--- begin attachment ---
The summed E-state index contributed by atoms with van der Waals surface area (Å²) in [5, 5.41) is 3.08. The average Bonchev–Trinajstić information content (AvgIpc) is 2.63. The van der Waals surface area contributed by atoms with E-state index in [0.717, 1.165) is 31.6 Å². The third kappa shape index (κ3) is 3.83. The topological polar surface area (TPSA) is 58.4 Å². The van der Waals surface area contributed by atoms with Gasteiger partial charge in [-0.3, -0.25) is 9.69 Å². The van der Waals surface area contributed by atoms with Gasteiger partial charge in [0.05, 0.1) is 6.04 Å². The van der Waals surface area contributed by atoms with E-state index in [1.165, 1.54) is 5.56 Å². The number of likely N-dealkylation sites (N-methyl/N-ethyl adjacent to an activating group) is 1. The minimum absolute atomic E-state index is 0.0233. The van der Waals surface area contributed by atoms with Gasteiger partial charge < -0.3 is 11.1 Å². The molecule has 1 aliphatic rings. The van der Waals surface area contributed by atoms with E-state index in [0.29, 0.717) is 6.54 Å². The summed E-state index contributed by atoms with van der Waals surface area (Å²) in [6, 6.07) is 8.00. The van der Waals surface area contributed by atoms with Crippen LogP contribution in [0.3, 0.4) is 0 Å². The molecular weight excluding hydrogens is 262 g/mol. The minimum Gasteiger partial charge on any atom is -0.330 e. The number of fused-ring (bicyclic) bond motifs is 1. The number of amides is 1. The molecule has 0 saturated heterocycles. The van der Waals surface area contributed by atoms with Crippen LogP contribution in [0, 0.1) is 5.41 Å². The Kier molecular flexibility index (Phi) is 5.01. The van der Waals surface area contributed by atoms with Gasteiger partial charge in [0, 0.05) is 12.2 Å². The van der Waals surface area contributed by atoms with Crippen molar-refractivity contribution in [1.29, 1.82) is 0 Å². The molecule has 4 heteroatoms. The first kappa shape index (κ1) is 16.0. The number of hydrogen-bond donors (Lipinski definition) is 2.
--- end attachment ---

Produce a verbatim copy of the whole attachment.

The summed E-state index contributed by atoms with van der Waals surface area (Å²) in [5, 5.41) is 3.08. The average Bonchev–Trinajstić information content (AvgIpc) is 2.63. The van der Waals surface area contributed by atoms with E-state index in [0.717, 1.165) is 31.6 Å². The third kappa shape index (κ3) is 3.83. The topological polar surface area (TPSA) is 58.4 Å². The van der Waals surface area contributed by atoms with Gasteiger partial charge in [-0.3, -0.25) is 9.69 Å². The van der Waals surface area contributed by atoms with Gasteiger partial charge in [0.05, 0.1) is 6.04 Å². The van der Waals surface area contributed by atoms with E-state index in [1.165, 1.54) is 5.56 Å². The number of likely N-dealkylation sites (N-methyl/N-ethyl adjacent to an activating group) is 1. The minimum absolute atomic E-state index is 0.0233. The van der Waals surface area contributed by atoms with Gasteiger partial charge < -0.3 is 11.1 Å². The molecule has 1 aliphatic rings. The van der Waals surface area contributed by atoms with E-state index in [0.29, 0.717) is 6.54 Å². The summed E-state index contributed by atoms with van der Waals surface area (Å²) in [6, 6.07) is 8.00. The van der Waals surface area contributed by atoms with Crippen LogP contribution in [0.3, 0.4) is 0 Å². The molecular weight excluding hydrogens is 262 g/mol. The minimum Gasteiger partial charge on any atom is -0.330 e. The number of fused-ring (bicyclic) bond motifs is 1. The number of amides is 1. The molecule has 0 saturated heterocycles. The van der Waals surface area contributed by atoms with Crippen LogP contribution in [0, 0.1) is 5.41 Å². The Kier molecular flexibility index (Phi) is 5.01. The van der Waals surface area contributed by atoms with Gasteiger partial charge in [0, 0.05) is 12.2 Å². The van der Waals surface area contributed by atoms with Crippen molar-refractivity contribution in [1.29, 1.82) is 0 Å². The molecule has 4 heteroatoms. The first kappa shape index (κ1) is 16.0. The number of hydrogen-bond donors (Lipinski definition) is 2.